My cell phone is encrypted. It also contains two apps—TextSecure and RedPhone—for conducting secure communications. All I really need in addition is something worth keeping secret, unless a few notes for articles and photographs of my kid and my dogs make the cut. Still, it gives me a warm, fuzzy feeling to imagine government snoops someday devoting time and resources to find out that there's really nothing worth finding out—it's my little "fuck you" to them.
In these post-Snowden days, when the FBI just acquired wider authority to hack people's computers, plenty of other people seem to share my attitude, or maybe their lives are more interesting than my own, or both. About one out of three Americans make efforts large and small to conceal their activities and information from the government.
That bit of unencrypted data comes courtesy of the Pew Research Center. Pew found that nearly nine of ten Americans are aware of Edward Snowden's revelations about government surveillance of phones and the Internet. For a good chunk of people, Snowden's warnings provided incentive to change their ways. Write Pew's Lee Rainie and Mary Madden:
34% of those who are aware of the surveillance programs (30% of all adults) have taken at least one step to hide or shield their information from the government. For instance, 17% changed their privacy settings on social media; 15% use social media less often; 15% have avoided certain apps and 13% have uninstalled apps; 14% say they speak more in person instead of communicating online or on the phone; and 13% have avoided using certain terms in online communications.
Few of these changes are life-altering, but they do represent widespread discomfort with the government's snoopy ways. Think about the people who avoid "using certain terms in online communications." That means they're avoiding words like "explosive" in their Internet searches and emails in order to reduce the likelihood of official scrutiny. Do you think any of those people are happy about feeling obliged to modify their use of language out of fear that they'll incur the wrath of our acronym-laden guardians?
In fact, Pew found that 57 percent of people say its unacceptable for the government to monitor U.S. citizens.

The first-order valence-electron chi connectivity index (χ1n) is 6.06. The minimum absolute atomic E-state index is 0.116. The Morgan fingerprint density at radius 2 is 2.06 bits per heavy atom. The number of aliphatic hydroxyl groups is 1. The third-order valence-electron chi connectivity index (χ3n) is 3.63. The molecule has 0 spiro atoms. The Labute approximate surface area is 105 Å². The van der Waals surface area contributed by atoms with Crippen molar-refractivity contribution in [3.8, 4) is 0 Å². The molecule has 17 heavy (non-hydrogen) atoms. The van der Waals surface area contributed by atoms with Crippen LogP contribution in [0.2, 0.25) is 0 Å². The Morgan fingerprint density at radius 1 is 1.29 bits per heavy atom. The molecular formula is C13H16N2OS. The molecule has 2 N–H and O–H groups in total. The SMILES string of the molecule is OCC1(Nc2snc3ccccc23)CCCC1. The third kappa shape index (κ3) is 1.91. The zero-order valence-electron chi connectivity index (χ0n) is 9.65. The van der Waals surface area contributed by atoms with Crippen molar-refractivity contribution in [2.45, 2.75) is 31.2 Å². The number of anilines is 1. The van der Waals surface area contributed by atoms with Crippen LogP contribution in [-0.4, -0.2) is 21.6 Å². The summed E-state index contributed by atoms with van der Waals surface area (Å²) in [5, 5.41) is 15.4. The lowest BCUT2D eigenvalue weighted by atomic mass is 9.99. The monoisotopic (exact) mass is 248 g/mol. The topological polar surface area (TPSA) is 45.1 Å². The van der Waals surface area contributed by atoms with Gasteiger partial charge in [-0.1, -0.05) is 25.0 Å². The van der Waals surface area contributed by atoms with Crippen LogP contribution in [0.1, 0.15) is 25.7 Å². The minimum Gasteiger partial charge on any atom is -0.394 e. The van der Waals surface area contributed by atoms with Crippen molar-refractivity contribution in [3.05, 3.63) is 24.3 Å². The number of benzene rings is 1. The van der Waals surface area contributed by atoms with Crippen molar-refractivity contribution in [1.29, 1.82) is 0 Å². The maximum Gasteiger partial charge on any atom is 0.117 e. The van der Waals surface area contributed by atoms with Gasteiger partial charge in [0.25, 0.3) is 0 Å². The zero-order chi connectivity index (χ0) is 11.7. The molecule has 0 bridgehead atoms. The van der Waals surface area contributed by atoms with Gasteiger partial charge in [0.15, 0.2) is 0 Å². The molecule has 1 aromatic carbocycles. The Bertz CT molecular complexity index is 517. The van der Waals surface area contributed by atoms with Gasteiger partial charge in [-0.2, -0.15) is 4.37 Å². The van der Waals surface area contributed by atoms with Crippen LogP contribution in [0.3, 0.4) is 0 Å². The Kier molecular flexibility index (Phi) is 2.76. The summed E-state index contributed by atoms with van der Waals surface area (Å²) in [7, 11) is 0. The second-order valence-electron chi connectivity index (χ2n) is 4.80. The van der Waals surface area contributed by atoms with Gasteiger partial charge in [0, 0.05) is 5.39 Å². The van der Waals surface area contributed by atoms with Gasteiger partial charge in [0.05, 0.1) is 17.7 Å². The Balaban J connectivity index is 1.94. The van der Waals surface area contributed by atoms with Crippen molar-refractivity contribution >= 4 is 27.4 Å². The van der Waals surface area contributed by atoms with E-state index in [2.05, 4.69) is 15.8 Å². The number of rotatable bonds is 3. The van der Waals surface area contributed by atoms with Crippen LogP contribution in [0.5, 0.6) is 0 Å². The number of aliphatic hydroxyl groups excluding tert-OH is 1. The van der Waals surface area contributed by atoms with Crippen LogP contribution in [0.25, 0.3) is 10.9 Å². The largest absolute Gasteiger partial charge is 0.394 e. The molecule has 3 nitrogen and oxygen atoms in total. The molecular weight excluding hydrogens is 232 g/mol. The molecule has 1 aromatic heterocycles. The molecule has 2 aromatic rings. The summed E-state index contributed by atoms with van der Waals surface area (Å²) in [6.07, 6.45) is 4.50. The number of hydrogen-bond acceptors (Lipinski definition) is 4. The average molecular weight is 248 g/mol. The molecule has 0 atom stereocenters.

In expressing their displeasure, that privacy-minded third helps others do the same even as they make the snoops' jobs a little harder. Acting to protect your data doesn't just protect your own information; it also help to normalize such efforts for others. One guy in a crowd wearing a Guy Fawkes mask is suspicious, but if a third of them are wearing masks it becomes just another characteritic and no one of the anonymous people stands out.
That's partially why FBI Director James Comey is so upset about the encryption software that's increasingly standard on cellphones, and about similar technology elsewhere.
"What concerns me about this is companies marketing something expressly to allow people to hold themselves beyond the law," he whined to reporters when Google and Apple announced that encryption would soon be a default setting. That's because, up until now, encryption has required some effort and the people who bothered to do it were those who cared about their privacy and may well have information they'd like to keep private. Getting access to that information might or might not be doable for the NSA and the Comeys of the world, but those who protected their info it stood out.
But if lots of people use encryption…
And if lots of people act in myriad ways to protect their privacy, it's much harder not just to randomly hoover information, but to target people because they "suspiciously" seek to avoid said hoovering.
So encrypt your phones and computers, tweak your privacy settings, and guard your conversations. Make the snoops work for the data they want to extract.
And if the feds ultimately decide to devote time and effort to hack our information, whether or not we have deep dark secrets to hide? Well, my kids and my dog are pretty damned photogenic. A peek at the photos is its own reward.
And so is contributing to a culture that normalizes privacy and makes it harder for government snoops to suck up our data.